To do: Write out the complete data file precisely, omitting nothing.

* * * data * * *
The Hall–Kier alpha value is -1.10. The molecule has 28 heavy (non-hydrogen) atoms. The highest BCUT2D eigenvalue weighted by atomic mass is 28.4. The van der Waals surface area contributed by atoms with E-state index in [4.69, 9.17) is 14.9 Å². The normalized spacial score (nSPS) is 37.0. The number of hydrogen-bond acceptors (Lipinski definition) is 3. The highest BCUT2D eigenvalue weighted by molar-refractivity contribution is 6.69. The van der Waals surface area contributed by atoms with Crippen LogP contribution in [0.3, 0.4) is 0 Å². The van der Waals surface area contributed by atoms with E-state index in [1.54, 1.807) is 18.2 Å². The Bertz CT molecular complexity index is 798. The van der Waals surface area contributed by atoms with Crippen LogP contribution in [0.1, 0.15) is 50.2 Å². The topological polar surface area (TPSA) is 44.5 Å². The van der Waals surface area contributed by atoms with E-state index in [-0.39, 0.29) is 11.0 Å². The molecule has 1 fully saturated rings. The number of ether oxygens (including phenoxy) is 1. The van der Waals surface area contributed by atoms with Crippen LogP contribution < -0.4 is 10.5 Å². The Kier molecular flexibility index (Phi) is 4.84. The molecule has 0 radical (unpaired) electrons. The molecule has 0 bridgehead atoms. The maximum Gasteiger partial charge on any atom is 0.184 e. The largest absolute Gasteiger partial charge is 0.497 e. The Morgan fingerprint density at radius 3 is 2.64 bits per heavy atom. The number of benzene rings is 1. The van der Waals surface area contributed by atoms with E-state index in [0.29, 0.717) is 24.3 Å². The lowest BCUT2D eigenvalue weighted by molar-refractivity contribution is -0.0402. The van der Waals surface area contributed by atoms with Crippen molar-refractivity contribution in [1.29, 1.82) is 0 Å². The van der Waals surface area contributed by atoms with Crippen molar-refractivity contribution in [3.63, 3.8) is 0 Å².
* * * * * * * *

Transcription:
The Hall–Kier alpha value is -1.10. The molecule has 28 heavy (non-hydrogen) atoms. The highest BCUT2D eigenvalue weighted by atomic mass is 28.4. The van der Waals surface area contributed by atoms with E-state index in [4.69, 9.17) is 14.9 Å². The normalized spacial score (nSPS) is 37.0. The number of hydrogen-bond acceptors (Lipinski definition) is 3. The highest BCUT2D eigenvalue weighted by molar-refractivity contribution is 6.69. The van der Waals surface area contributed by atoms with Crippen LogP contribution in [0.3, 0.4) is 0 Å². The van der Waals surface area contributed by atoms with E-state index in [1.54, 1.807) is 18.2 Å². The Bertz CT molecular complexity index is 798. The van der Waals surface area contributed by atoms with Crippen LogP contribution in [0.1, 0.15) is 50.2 Å². The topological polar surface area (TPSA) is 44.5 Å². The van der Waals surface area contributed by atoms with E-state index in [-0.39, 0.29) is 11.0 Å². The molecule has 1 fully saturated rings. The number of ether oxygens (including phenoxy) is 1. The van der Waals surface area contributed by atoms with Crippen LogP contribution < -0.4 is 10.5 Å². The Kier molecular flexibility index (Phi) is 4.84. The molecule has 0 radical (unpaired) electrons. The molecule has 0 bridgehead atoms. The maximum Gasteiger partial charge on any atom is 0.184 e. The largest absolute Gasteiger partial charge is 0.497 e. The Morgan fingerprint density at radius 3 is 2.64 bits per heavy atom. The number of benzene rings is 1. The van der Waals surface area contributed by atoms with E-state index in [0.29, 0.717) is 24.3 Å². The lowest BCUT2D eigenvalue weighted by molar-refractivity contribution is -0.0402. The van der Waals surface area contributed by atoms with Crippen molar-refractivity contribution in [1.29, 1.82) is 0 Å². The van der Waals surface area contributed by atoms with Crippen molar-refractivity contribution in [3.63, 3.8) is 0 Å².